Micro-cars with lousy performance may give some greenies wet dreams, but that's not what I'm looking for. An electric car capable of lighting up all four tires yet still getting the equivalent of 200mpg in per mile cost is more my style. When the power goes out I want to plug my space heater in and run it off the battery, even if that means the range extender burns some fossil fuels overnight to do it. Better to burn a dino than be cold as one, even if it does make Al Gore cry.

    That's awhile down the road though and what's available today isn't all that great. Still, when I see a hypothetical vehicle like the go-cart described I want to challenge it, ask "And quite rightly you shouldn't be embarrassed to like your full size crew-cab, but wouldn't you like it even better if ... ?" and offer some Kool-aid of my own.

    Thanks Car Czar supporters for taking that discussion away from me. It seems a pretty safe bet that mandated hybrids/electrics/whatever they dream up won't be more likable. What should be a market and technology driven discussion will become anything but. And it irritates me to no end that the nature of the conversation about alternative designs necessarily becomes one about politics as the worst fears of those who don't want electric tuna-tins on wheels becomes reality. A reality that will set us back rather than move us forward.

  8. #8
    countybear's Avatar
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    Exclamation

    Quote Originally Posted by Odd View Post
    Awhile back I had a conversation with a far left friend of mine. This was just before the first bailout and he jumped up and down, almost literally, that the CHANGE coming wasn't socialism. "It isn't by definition because the government doesn't control production!"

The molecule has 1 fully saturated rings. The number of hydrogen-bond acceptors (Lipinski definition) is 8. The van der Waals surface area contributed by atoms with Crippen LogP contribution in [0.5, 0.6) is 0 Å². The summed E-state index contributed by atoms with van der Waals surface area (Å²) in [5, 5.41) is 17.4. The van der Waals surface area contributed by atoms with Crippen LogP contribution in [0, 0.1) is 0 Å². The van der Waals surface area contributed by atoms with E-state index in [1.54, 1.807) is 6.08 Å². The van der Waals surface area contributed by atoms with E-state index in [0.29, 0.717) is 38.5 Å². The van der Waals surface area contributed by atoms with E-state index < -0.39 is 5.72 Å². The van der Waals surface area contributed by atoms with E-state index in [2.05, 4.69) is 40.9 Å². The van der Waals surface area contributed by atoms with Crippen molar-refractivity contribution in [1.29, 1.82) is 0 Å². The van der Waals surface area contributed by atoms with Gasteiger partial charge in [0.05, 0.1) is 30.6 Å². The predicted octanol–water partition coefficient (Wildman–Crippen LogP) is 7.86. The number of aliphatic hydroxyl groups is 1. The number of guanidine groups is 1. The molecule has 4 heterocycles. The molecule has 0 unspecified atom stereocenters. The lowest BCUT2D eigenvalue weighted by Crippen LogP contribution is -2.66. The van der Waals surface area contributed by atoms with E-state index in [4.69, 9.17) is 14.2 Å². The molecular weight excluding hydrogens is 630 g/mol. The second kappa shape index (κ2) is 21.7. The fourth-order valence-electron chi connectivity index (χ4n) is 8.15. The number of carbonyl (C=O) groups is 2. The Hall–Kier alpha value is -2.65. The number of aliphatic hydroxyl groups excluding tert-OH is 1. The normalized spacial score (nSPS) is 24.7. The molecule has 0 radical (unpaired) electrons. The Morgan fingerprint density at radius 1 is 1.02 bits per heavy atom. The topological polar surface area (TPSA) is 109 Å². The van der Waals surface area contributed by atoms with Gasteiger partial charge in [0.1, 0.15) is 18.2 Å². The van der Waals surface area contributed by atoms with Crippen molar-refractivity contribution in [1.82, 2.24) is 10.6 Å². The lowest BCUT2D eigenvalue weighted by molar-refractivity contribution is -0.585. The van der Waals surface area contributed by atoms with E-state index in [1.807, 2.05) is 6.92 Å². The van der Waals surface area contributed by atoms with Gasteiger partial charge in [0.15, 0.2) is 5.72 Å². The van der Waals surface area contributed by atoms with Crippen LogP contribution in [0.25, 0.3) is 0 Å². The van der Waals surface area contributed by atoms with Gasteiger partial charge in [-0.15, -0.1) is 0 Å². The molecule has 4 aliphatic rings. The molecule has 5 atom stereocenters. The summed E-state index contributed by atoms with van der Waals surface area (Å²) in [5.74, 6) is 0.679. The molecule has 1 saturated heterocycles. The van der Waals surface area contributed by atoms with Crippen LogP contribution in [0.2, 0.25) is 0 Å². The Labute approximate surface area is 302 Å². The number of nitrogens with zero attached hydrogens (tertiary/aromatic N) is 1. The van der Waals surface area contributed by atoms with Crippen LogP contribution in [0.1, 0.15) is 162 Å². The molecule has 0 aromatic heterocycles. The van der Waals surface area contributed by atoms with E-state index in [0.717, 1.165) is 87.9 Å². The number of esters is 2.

Refer your friend to the nearest library or internet-capable computer, have him Google "CAFE standards", if he doesn't think that it is the U.S. Government, (or more specifically, the appointed oversight by both NHTSA and the EPA), who hold the leash of the automakers, and who exert massive pressures on production control. Government-imposed fines for non-compliance of CAFE standards are mindboggling.

    If he can read, also have him explore the 9th Circus Court's own brand of 'environmental expertise' when they decided that the newer, more stringent environmental standards were not 'stringent enough'...

    Now we're probably getting a Car Czar. If he wasn't off his meds, quite literally this time, I'd ask him if it fits the definition yet.
    Yep...

    The car issue bothers me in a unique way. You see, I like cars. I also like the potential of electric cars. Maybe I drank the Kool-aid, but they make sense to me. Not from a "save the polar bears, stop CO2 emissions" standpoint though. For me it's about preserving finite resources, wider energy alternatives, energy independence - as it applies to energy markets, foreign policy and national security alike. Where electric fits, use that. Where alcohol based fuels fit use that. Where petroleum based fuels work best use that. The discussion should be about more and better options, not fewer.
    The market should dictate the gravitation to alternative energy sources, not the government. The government's influence on the market should always be positive, but unfortunately, the fatcats of the beltway know only one way to do things: by force.

    Micro-cars with lousy performance may give some greenies wet dreams, but that's not what I'm looking for. An electric car capable of lighting up all four tires yet still getting the equivalent of 200mpg in per mile cost is more my style. When the power goes out I want to plug my space heater in and run it off the battery, even if that means the range extender burns some fossil fuels overnight to do it. Better to burn a dino than be cold as one, even if it does make Al Gore cry.